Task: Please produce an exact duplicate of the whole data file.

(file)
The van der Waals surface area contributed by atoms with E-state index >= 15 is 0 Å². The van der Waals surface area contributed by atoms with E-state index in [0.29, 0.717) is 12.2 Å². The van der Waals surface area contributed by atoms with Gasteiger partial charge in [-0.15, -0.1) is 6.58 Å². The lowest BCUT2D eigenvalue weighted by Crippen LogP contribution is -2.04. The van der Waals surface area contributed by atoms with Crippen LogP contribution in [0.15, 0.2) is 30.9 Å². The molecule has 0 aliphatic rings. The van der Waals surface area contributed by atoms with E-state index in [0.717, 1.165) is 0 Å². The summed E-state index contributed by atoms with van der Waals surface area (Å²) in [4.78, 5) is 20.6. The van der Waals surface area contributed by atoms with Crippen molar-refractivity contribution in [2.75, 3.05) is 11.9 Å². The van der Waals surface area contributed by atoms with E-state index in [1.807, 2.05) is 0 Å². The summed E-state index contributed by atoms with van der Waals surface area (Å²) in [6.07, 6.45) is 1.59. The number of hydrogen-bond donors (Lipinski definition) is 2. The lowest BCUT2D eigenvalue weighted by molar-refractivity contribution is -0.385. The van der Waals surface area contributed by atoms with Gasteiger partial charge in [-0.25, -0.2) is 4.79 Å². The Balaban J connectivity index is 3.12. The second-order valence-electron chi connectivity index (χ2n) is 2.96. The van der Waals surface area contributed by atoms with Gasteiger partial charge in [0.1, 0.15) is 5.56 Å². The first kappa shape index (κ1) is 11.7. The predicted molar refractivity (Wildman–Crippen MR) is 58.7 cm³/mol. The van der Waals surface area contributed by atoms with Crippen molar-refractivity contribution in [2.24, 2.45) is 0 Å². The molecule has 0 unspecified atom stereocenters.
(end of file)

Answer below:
The van der Waals surface area contributed by atoms with E-state index >= 15 is 0 Å². The van der Waals surface area contributed by atoms with E-state index in [0.29, 0.717) is 12.2 Å². The van der Waals surface area contributed by atoms with Gasteiger partial charge in [-0.15, -0.1) is 6.58 Å². The lowest BCUT2D eigenvalue weighted by Crippen LogP contribution is -2.04. The van der Waals surface area contributed by atoms with Crippen LogP contribution in [0.15, 0.2) is 30.9 Å². The molecule has 0 aliphatic rings. The van der Waals surface area contributed by atoms with E-state index in [0.717, 1.165) is 0 Å². The summed E-state index contributed by atoms with van der Waals surface area (Å²) in [4.78, 5) is 20.6. The van der Waals surface area contributed by atoms with Crippen molar-refractivity contribution in [2.75, 3.05) is 11.9 Å². The van der Waals surface area contributed by atoms with E-state index in [1.807, 2.05) is 0 Å². The summed E-state index contributed by atoms with van der Waals surface area (Å²) in [6.07, 6.45) is 1.59. The number of hydrogen-bond donors (Lipinski definition) is 2. The lowest BCUT2D eigenvalue weighted by molar-refractivity contribution is -0.385. The van der Waals surface area contributed by atoms with Gasteiger partial charge in [-0.25, -0.2) is 4.79 Å². The Balaban J connectivity index is 3.12. The second-order valence-electron chi connectivity index (χ2n) is 2.96. The van der Waals surface area contributed by atoms with Gasteiger partial charge in [0.1, 0.15) is 5.56 Å². The first kappa shape index (κ1) is 11.7. The predicted molar refractivity (Wildman–Crippen MR) is 58.7 cm³/mol. The van der Waals surface area contributed by atoms with Crippen molar-refractivity contribution in [2.24, 2.45) is 0 Å². The molecule has 0 unspecified atom stereocenters.